Ashwagandha's Effects on Muscle Growth and Recovery

ashwagandhaWhen we think of supplements for strength and muscle building, modern options like creatine monohydrate, whey protein, or BCAAs likely come to mind. But research continuously shows that ashwagandha, an herbal supplement with ancient roots, deserves equal attention from today's performance and strength building communities. 

Ashwagandha is an herbal supplement that's been used in naturopathic medicine for centuries. It's made from the roots of the Indian Withania somnifera plant and is typically classified as an adaptogen, as it helps our bodies adapt to certain situations. In fact, ashwagandha is best known for its ability to reduce stress and anxiety and restore "the strength of a horse,” as its loose translation implies. And while these effects are well-established, its lesser-known secondary impacts on glucose, testosterone, and strength levels make it an excellent addition to your gym bag.


Cortisol is the ringmaster of stress in the body

The body is constantly reacting to stressors in the world, both physical (like from exercise) and emotional (like from deadlines at work). But regardless of its source, the body deploys the hormone cortisol to respond to stress. It's for this reason that cortisol has earned itself the nickname, "the stress hormone." 

Cortisol is a hormone that is produced by the adrenal glands and is critical for energy regulation, metabolism and immune function during times of stress. And these effects have proven to be critical in the evolution of mankind! Back when humans were living in caves, if they stumbled upon a threat (like a predator), the body would immediately produce cortisol to initiate the fight or flight response—and re-wire how the body uses energy—to best help the caveman survive. This meant breaking down muscle for energy, increasing blood sugar, and halting digestion—quite literally preparing their bodies to fight for their lives.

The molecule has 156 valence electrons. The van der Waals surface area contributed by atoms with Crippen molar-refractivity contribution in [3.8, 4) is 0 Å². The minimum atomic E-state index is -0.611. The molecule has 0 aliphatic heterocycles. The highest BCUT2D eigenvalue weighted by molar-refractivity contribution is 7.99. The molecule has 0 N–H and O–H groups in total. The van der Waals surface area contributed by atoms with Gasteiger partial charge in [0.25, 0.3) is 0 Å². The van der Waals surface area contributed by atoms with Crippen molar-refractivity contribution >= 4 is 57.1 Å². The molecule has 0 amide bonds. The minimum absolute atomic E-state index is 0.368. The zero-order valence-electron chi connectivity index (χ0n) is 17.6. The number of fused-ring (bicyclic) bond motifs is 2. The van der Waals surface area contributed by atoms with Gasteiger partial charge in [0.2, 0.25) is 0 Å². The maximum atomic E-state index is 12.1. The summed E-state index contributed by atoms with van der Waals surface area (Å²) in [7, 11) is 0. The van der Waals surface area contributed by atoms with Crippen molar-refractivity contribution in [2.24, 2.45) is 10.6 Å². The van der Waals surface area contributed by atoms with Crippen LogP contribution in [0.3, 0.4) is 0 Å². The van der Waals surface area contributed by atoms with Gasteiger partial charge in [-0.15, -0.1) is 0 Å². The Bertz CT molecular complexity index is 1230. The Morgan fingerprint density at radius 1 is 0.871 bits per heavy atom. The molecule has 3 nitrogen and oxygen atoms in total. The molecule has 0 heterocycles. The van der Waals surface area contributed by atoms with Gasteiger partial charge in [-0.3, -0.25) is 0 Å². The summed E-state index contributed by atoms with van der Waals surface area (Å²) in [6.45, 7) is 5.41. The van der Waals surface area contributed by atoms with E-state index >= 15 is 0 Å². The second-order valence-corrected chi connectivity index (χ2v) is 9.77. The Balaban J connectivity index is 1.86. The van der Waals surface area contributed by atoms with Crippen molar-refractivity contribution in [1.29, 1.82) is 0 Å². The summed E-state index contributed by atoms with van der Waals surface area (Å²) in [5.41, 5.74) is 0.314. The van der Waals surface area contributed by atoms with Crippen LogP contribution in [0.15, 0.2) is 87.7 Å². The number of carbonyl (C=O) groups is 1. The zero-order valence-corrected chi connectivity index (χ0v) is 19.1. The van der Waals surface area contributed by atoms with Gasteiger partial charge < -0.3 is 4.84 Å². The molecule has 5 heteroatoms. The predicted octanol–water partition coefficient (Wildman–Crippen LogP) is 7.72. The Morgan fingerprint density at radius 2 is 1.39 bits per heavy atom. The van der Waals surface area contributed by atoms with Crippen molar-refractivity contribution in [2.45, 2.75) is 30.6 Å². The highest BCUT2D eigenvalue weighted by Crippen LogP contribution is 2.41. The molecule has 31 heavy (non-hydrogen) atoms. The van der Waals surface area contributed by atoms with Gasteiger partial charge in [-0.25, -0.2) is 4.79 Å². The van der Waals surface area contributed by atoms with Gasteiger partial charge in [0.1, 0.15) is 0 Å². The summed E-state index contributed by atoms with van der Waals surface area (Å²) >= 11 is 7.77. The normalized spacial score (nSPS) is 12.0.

And in this day and age, though most of us will never be chased by predators, we have 21 Century stressors, both physical and emotional, that elicit the same responses in our bodies. And cortisol's effects prove to still be useful, despite the differences in livelihoods from our evolutionary ancestors. Cortisol's effects help us to stay wired when we're working against the clock and to be mentally sharp in high-stress situations. But these benefits come with a price.


ashwagandha cortisol studyHigh cortisol encourages muscle breakdown, fat storage, and impaired recovery

Cortisol is considered a catabolic hormone, meaning it stimulates the breakdown of muscle. This is done to increase the amount of energy available to our bodies in times of need, as the body can use amino acids (the building blocks of muscle) for fuel. However, this can negate some of our hard work and training in the gym if left unchecked. Unfortunately, it doesn’t stop there either. High cortisol levels will also slow down digestion, and, in turn, stimulate the storage of fats.

Here are a few other ways chronically-high cortisol can affect performance in the gym: